FinTechTeaching or Profiteering: The lacking Legal landscape around Fin-Fluencers in India

March 31, 20230


Investing in financial instruments or stock exchanges in India has mostly been a practice of a niche group of business savvy and cash rich individuals in India with not many notable outliers. Investing in anything besides Gold was seen as risky and overcomplicated.

The Covid-19 pandemic shook these archaic notions in many as job markets saw layoffs, decrease in packages and all materialized assets started to come to be seen as potential contaminants. The perspective towards investing in securities market had changed but the masses still lacked understanding over basic trading concepts. Thus, came the rise of Fin-Fluencers in India.

Although the etymology of the word might imply individuals akin to Instagram influencers, the term “Fin-Fluencers” has become a universal way to describe all individuals involved in making any kind of content about investment markets, trading techniques and even analysis of the past trends.

These Fin-Fluencers usually publish short/long format videos on platforms like YouTube and Instagram with the most popular videos having up to 15-20 million views. Although this might seem like a happy story there is a high risk attached to letting such wide reach financial advice be unregulated.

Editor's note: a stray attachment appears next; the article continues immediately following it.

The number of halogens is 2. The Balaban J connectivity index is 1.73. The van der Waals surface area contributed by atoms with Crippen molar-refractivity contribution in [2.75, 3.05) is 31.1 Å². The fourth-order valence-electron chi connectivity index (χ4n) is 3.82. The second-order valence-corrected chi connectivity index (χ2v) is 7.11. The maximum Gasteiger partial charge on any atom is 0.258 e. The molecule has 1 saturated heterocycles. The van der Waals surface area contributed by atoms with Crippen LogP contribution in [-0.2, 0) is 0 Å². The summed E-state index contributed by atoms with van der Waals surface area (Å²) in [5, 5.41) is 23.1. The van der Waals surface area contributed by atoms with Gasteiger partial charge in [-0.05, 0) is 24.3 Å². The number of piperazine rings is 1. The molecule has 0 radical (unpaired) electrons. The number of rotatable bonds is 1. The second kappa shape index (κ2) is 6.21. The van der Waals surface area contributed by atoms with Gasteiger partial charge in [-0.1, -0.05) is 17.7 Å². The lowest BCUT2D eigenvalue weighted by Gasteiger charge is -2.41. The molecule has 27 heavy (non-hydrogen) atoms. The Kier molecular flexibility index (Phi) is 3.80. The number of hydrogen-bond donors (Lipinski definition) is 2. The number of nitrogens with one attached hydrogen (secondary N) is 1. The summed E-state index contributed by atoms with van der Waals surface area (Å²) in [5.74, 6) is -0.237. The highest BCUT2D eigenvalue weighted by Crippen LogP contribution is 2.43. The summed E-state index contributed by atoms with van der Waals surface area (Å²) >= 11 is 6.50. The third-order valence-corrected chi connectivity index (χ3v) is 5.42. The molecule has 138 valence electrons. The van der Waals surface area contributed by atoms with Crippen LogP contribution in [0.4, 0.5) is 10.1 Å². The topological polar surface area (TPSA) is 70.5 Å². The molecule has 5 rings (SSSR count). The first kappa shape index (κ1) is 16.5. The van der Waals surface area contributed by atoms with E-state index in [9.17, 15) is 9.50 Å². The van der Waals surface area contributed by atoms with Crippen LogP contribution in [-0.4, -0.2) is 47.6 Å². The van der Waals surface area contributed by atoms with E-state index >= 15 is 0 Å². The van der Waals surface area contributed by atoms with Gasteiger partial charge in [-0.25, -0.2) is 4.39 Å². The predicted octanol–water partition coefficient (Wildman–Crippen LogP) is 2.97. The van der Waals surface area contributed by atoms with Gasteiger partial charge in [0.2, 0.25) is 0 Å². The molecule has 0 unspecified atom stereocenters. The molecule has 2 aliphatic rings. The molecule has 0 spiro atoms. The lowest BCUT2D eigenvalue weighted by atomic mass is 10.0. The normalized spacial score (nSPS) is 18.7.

Very recently the Securities and Exchange Board of India (“SEBI”) banned actor Arshad Warsi and his wife Maria Goretti and several others who were involved in a company known as Sadhna broadcast from personally trading in the securities market as they were allegedly caught being involved in an online ‘pump-and-dump’ scheme.


Pump-and-dump schemes are an infamous and common scam that has been carried out in various ways in nearly all national and international stock exchanges on both miniscule as well as massive scales. The actors involved, the duration and the scale might vary but the basic modus-operandi of all such schemes typically involves the spreading of false or misleading information to create a buying frenzy that will “pump” up the price of a stock and then “dump” shares of the stock by selling their own shares at the inflated price.

Those who are carrying out the scam typically targets worthless or penny stocks which are bought at a very low price. Modern scamsters then use various ways of online marketing and peddling fake tips to increase interest in the stock, also termed as creating fake hype.

Once enough people start buying into the hype the price of the targeted stock balloons at which point these scamsters can cash in and sell their shares to create massive profits (dumping). Naturally once the scamsters stop hyping the stock it quickly looses all its value and the rest of the investors lose all their investments as the stock crashes.

The Fin-Fluencers with the following of even 2-3 lakh people can induce a lot of damage to the retail investors by carrying out such pump-and-dump schemes. This is exactly what happened in the Arshad Warsi case where it has been alleged that there was price manipulation and offloading of shares by certain entities in the scrip of television channel Sadhna Broadcast.